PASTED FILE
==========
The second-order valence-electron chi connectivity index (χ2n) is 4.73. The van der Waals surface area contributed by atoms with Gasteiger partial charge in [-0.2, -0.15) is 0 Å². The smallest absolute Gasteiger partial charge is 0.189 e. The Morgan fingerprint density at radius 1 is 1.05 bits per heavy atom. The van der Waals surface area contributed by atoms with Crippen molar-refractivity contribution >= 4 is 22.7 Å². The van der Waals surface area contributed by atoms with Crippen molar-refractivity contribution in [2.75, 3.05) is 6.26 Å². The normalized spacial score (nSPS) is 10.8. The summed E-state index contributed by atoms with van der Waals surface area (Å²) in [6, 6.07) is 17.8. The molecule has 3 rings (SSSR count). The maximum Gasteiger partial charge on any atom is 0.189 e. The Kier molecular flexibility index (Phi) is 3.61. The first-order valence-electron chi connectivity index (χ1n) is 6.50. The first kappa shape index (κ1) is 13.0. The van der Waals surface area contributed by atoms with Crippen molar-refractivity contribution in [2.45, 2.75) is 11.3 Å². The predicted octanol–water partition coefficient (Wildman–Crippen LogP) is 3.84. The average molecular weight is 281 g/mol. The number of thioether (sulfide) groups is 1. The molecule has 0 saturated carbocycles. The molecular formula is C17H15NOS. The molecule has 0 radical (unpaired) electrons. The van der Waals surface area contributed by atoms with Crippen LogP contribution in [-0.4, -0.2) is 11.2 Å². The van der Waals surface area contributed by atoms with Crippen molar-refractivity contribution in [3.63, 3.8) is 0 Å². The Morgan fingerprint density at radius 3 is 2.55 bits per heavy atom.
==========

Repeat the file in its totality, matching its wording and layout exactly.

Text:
The second-order valence-electron chi connectivity index (χ2n) is 4.73. The van der Waals surface area contributed by atoms with Gasteiger partial charge in [-0.2, -0.15) is 0 Å². The smallest absolute Gasteiger partial charge is 0.189 e. The Morgan fingerprint density at radius 1 is 1.05 bits per heavy atom. The van der Waals surface area contributed by atoms with Crippen molar-refractivity contribution >= 4 is 22.7 Å². The van der Waals surface area contributed by atoms with Crippen molar-refractivity contribution in [2.75, 3.05) is 6.26 Å². The normalized spacial score (nSPS) is 10.8. The summed E-state index contributed by atoms with van der Waals surface area (Å²) in [6, 6.07) is 17.8. The molecule has 3 rings (SSSR count). The maximum Gasteiger partial charge on any atom is 0.189 e. The Kier molecular flexibility index (Phi) is 3.61. The first-order valence-electron chi connectivity index (χ1n) is 6.50. The first kappa shape index (κ1) is 13.0. The van der Waals surface area contributed by atoms with Crippen molar-refractivity contribution in [2.45, 2.75) is 11.3 Å². The predicted octanol–water partition coefficient (Wildman–Crippen LogP) is 3.84. The average molecular weight is 281 g/mol. The number of thioether (sulfide) groups is 1. The molecule has 0 saturated carbocycles. The molecular formula is C17H15NOS. The molecule has 0 radical (unpaired) electrons. The van der Waals surface area contributed by atoms with Crippen LogP contribution in [-0.4, -0.2) is 11.2 Å². The van der Waals surface area contributed by atoms with Crippen molar-refractivity contribution in [3.63, 3.8) is 0 Å². The Morgan fingerprint density at radius 3 is 2.55 bits per heavy atom.